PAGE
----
The Fast and the Furious (2001)
The Fast and the Furious (2001)

Genre: Action and Crime Drama Running Time: 1 hr. 46 min.

Release Date: June 22nd, 2001 MPAA Rating: PG-13

Director: Rob Cohen Actors: Paul Walker, Vin Diesel, Michelle Rodriguez, Jordana Brewster, Ted Levine, Rick Yune, Chad Lindberg, Ja Rule, Thom Barry

 


 

A

truck full of Panasonic electronics is arranged (though not arranged sensibly inside the truck) to be hijacked by a gang of rather hi-tech robbers who use grappling-hook guns, instant-knock-out chemicals, and speedy Hondas to take control of the semi and its precious cargo in the dead of night. It’s the latest in a string of million-dollar thefts that have baffled the authorities, including a joint operation with the FBI – one that will need an undercover agent to get into the street racing world to garner some insight into which group is behind the heists. “We’re in the political crosshairs now.”

Meanwhile, mechanic Brian Earl Spilner (Paul Walker) frequents a cafe run by Mia Toretto (Jordana Brewster), whose brother Dominic (Vin Diesel) is the most revered driver in the area. Whatever modifications he does to his vehicles, the entire neighborhood wants to copy them. Brian can’t seem to get into the street racing crowd, failing to be taken seriously by his peers, which he so desperately wants; but when he butts into a scheduled competition, waging his own souped-up ride against Dominic and several other experienced racers, he’s destined to earn a little respect – or, at least, a little recognition among the Hollywood car community. In the mix is Dominic’s girlfriend Letty (Michelle Rodriguez), territorial Asian gangsters led by Johnny Tran (Rick Yune), and plenty of police intent on shutting down all the illegal activities.

The setup is lot like the “Scream” or “I Know What You Did Last Summer” movies, full of attractive young stars, a hip soundtrack, and adolescent subjects – from street fights to testosterone-fueled rivalry (and flirtations, both containing over-the-top tough talk) to slender and sinewy figures seducing and groping one another (girls offer themselves up to winners or kiss at a party just for extra PG-13-levels of eroticism) to police chases to turf wars. There are no slasher elements, but many of the character interactions are about the same as in those aforementioned films, introducing enough personas that a level of mystery exists concerning who might be the culprits. “You a cop?”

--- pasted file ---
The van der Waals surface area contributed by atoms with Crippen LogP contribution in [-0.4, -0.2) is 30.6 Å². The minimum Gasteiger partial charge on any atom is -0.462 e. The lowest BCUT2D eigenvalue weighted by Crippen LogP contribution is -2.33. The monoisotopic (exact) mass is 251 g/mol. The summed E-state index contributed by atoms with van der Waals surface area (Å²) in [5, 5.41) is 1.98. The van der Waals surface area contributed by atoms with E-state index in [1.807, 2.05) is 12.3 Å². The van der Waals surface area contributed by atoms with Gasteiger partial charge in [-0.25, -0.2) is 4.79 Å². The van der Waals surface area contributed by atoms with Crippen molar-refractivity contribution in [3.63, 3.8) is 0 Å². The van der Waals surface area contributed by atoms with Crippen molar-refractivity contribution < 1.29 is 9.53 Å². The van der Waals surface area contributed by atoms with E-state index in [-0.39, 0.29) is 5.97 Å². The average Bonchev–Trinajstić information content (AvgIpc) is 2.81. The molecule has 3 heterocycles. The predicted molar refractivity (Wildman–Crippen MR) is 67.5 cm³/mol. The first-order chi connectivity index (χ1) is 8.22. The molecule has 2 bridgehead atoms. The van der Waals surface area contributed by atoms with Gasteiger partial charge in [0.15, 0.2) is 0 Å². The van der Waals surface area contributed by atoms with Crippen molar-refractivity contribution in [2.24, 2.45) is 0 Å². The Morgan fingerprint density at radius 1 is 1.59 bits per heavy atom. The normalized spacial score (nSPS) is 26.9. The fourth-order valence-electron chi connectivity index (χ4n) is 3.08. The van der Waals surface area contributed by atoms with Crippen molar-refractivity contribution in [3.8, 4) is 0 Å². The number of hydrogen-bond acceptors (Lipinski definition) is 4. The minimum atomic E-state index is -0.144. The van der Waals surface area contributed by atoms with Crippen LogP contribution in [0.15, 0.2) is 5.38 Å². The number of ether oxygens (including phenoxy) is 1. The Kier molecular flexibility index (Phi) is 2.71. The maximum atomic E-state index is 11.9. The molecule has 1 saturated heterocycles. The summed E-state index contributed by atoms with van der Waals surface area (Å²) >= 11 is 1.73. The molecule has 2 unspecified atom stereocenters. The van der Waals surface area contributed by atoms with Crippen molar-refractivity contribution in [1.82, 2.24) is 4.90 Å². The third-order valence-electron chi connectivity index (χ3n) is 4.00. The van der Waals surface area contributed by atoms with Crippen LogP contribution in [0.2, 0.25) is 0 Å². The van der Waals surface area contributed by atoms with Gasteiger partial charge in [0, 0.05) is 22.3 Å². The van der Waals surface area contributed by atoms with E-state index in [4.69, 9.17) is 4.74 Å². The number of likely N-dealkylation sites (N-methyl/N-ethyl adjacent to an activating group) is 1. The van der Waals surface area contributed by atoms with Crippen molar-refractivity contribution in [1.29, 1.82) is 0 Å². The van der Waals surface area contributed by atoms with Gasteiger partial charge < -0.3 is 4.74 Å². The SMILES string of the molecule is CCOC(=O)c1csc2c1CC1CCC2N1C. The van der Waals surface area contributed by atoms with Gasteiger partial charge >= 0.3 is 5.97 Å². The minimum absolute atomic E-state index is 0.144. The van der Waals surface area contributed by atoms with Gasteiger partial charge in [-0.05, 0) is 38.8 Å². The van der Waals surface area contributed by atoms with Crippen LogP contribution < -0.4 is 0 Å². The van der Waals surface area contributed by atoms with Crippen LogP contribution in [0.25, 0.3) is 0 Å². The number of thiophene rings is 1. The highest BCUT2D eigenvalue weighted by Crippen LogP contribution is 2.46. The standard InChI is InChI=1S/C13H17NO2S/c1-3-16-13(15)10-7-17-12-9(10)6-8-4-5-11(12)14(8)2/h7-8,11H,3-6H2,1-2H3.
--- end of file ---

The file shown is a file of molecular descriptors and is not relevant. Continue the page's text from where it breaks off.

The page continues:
However, even as the plot begins to almost identically resemble “Point Break,” it’s evident that the real purpose of this production is fast-car porn. Filling in details with generic backstories about heroic fathers meeting untimely demises, or tough choices between loyalty to newfound friends and adherence to a law-abiding profession, or a flimsy romance, are largely unimportant fillers to transition between car races. Sadly, intermittent CG additives augment these sequences, intending to amplify the excitement but only cheapening any sense of realism, which is a shame when other moments boast genuine action photography. Although there’s a build to the final reveals and revelations, they’re ultimately trivial in the face of ultra-swift driving and a handful of amusing vehicle-based stunts (and crashes). The camaraderie just isn’t as potent as the brief adrenaline, which is obvious with the extremely uninspired nature of the scripting and character development, along with the coincidental and unresolved ludicrousness of the finale. This is an incredibly insincere look at dramatized cops and robbers. “Can we go for a drive?”

– Mike Massie

  • 4/10


The Fast & Furious Franchise


The Fast and the Furious (2001)

2 Fast 2 Furious (2003)

The Fast and the Furious: Tokyo Drift (2006)

Fast and Furious (2009)

Fast Five (2011)

Fast & Furious 6 (2013)

Furious 7 (2015)

The Fate of the Furious (2017)

Fast & Furious Presents: Hobbs & Shaw (2019)

F9 (The Fast Saga) (2021)

Fast X (2023)